MATTAWAN, Mich. (WOOD) - Undercover recordings by the Humane Society of the United States show testing done on beagles at a facility in Michigan that it says resulted in many of the dogs being killed.
The Humane Society says the facility conducts toxicity tests for pesticides, drugs, dental implants, and other products on the beagles and other hounds.
While the practice is legal and sometimes even required by the government, the Humane Society is bringing it to light in the hopes that the public will push for its end.
The Humane Society says the videos were taken in the spring and summer of 2018. It says that over a 100-day span, some two dozen experiments were done on dogs at Charles River Laboratories in Matawan.
The Humane Society says many dogs were killed at the end of studies while others were kept alive for months, including 36 beagles involved in a test of pesticide. The Humane Society says DowDuPont commissioned the lab to force-feed a fungicide to beagles for a year.
According to the Humane Society, the remaining beagles, who don't die during testing, will be euthanized in July.
The Humane Society claims the testing, in this case, is not required by the government and that DowDuPont has admitted it is scientifically unnecessary.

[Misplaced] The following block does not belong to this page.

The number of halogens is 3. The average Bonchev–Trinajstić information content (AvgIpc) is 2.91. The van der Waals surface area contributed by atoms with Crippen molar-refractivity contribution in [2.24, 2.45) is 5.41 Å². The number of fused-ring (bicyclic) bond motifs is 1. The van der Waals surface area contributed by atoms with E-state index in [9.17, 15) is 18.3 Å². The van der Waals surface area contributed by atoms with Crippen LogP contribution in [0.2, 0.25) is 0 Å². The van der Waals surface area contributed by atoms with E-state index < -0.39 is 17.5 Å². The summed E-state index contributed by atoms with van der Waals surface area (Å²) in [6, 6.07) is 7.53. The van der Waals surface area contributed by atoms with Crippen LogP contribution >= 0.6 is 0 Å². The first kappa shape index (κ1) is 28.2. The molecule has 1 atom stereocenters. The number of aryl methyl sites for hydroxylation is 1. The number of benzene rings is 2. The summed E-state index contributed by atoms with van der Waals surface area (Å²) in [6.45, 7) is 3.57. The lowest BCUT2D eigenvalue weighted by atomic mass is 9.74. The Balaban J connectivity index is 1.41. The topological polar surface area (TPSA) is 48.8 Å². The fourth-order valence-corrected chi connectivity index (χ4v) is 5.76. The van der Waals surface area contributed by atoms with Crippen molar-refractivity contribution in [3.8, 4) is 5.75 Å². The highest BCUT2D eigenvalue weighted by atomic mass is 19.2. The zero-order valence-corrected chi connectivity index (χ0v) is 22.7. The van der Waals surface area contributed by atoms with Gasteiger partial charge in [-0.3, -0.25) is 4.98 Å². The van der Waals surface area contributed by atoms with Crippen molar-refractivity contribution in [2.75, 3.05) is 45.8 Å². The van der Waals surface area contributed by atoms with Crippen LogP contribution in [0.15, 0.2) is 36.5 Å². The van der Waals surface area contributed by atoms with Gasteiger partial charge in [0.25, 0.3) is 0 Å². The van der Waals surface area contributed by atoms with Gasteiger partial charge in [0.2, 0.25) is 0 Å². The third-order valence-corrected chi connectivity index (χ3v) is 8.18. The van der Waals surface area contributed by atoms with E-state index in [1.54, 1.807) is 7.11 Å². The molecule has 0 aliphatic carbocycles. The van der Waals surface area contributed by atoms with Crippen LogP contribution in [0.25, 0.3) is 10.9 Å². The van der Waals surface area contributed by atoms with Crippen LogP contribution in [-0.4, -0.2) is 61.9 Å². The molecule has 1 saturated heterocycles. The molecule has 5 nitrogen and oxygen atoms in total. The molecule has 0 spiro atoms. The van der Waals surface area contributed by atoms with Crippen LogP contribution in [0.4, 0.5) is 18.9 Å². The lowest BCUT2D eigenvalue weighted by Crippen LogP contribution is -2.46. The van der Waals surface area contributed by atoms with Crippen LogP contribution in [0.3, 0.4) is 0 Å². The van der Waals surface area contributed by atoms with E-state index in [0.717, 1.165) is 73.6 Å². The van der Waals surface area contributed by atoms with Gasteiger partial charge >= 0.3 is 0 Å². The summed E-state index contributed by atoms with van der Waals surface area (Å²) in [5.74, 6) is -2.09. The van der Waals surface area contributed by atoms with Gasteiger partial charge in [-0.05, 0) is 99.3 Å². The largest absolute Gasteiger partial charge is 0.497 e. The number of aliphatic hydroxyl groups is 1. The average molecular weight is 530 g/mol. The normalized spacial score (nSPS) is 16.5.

The Humane Society says it's only one example of the type of animal experimentation done on more than 60,000 dogs nationwide.
According to the Washington-based laboratory advocacy group Americans for Medical Progress, animal testing is vital in developing lifesaving drugs and 95 percent is done on rodents, but sometimes testing must be done on dogs.
"The science community must do more to help the public realize the critical role of animal studies in combating serious diseases. We also need to demonstrate the tremendous efforts taken to ensure that lab animals are treated well," the spokesperson said in a statement.
The lab sent WOOD this statement Tuesday evening:
Charles River Laboratories operates our facilities in a way that is consistent with our commitment to the welfare and ethical treatment of the animals in our care and in compliance with all federal regulations and international standards.
As animal caregivers and scientific researchers, we are responsible to our clients and the public for the health and well-being of the animals under our stewardship, and we strive to fulfill that responsibility on a daily basis.
Dow provided this statement Wednesday:
A report by the Humane Society of the U.S. that was issued on March 12, 2019 inaccurately attributes an animal testing program to Dow. Corteva Agriscience™ initiated the study, and has independently operated as the Agriculture division of DowDuPont for the past two years as part of the pending separations. As a result, this matter is managed by Corteva Agriscience™. We understand that Corteva and the Humane Society are advocating for Brazil’s Agência Nacional de Vigilância Sanitária (ANVISA) to waive the 1-year animal testing requirements in question.